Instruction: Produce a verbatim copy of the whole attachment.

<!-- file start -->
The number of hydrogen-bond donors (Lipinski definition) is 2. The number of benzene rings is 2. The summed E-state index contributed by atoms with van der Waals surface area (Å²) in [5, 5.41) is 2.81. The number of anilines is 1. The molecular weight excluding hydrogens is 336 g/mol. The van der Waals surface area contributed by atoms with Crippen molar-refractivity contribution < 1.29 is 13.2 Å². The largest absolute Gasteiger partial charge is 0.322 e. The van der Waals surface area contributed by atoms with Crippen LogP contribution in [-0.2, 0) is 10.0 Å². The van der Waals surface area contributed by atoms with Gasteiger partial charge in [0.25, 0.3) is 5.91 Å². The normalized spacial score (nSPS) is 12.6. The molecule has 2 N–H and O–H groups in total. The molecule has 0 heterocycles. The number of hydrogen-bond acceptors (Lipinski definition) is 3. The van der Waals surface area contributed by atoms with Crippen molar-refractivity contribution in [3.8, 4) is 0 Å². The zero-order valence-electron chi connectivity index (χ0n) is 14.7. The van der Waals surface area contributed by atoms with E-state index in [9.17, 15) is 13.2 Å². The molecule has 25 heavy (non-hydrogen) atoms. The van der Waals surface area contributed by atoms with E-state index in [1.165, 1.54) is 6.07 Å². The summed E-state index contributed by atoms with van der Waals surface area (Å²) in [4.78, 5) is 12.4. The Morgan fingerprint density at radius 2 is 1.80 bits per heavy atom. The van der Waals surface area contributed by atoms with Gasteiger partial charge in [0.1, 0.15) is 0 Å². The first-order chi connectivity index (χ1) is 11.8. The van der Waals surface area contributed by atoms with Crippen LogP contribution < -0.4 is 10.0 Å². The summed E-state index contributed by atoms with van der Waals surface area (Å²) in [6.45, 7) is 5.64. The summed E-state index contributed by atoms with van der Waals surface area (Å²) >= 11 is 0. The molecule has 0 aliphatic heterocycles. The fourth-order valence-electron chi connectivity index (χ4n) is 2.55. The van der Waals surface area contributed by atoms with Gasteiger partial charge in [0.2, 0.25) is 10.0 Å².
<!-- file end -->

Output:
The number of hydrogen-bond donors (Lipinski definition) is 2. The number of benzene rings is 2. The summed E-state index contributed by atoms with van der Waals surface area (Å²) in [5, 5.41) is 2.81. The number of anilines is 1. The molecular weight excluding hydrogens is 336 g/mol. The van der Waals surface area contributed by atoms with Crippen molar-refractivity contribution < 1.29 is 13.2 Å². The largest absolute Gasteiger partial charge is 0.322 e. The van der Waals surface area contributed by atoms with Crippen LogP contribution in [-0.2, 0) is 10.0 Å². The van der Waals surface area contributed by atoms with Gasteiger partial charge in [0.25, 0.3) is 5.91 Å². The normalized spacial score (nSPS) is 12.6. The molecule has 2 N–H and O–H groups in total. The molecule has 0 heterocycles. The number of hydrogen-bond acceptors (Lipinski definition) is 3. The van der Waals surface area contributed by atoms with Crippen molar-refractivity contribution in [3.8, 4) is 0 Å². The zero-order valence-electron chi connectivity index (χ0n) is 14.7. The van der Waals surface area contributed by atoms with E-state index in [9.17, 15) is 13.2 Å². The molecule has 25 heavy (non-hydrogen) atoms. The van der Waals surface area contributed by atoms with E-state index in [1.165, 1.54) is 6.07 Å². The summed E-state index contributed by atoms with van der Waals surface area (Å²) in [4.78, 5) is 12.4. The Morgan fingerprint density at radius 2 is 1.80 bits per heavy atom. The van der Waals surface area contributed by atoms with Gasteiger partial charge in [0.1, 0.15) is 0 Å². The first-order chi connectivity index (χ1) is 11.8. The van der Waals surface area contributed by atoms with Crippen LogP contribution < -0.4 is 10.0 Å². The summed E-state index contributed by atoms with van der Waals surface area (Å²) in [6.45, 7) is 5.64. The summed E-state index contributed by atoms with van der Waals surface area (Å²) >= 11 is 0. The molecule has 0 aliphatic heterocycles. The fourth-order valence-electron chi connectivity index (χ4n) is 2.55. The van der Waals surface area contributed by atoms with Gasteiger partial charge in [0.2, 0.25) is 10.0 Å².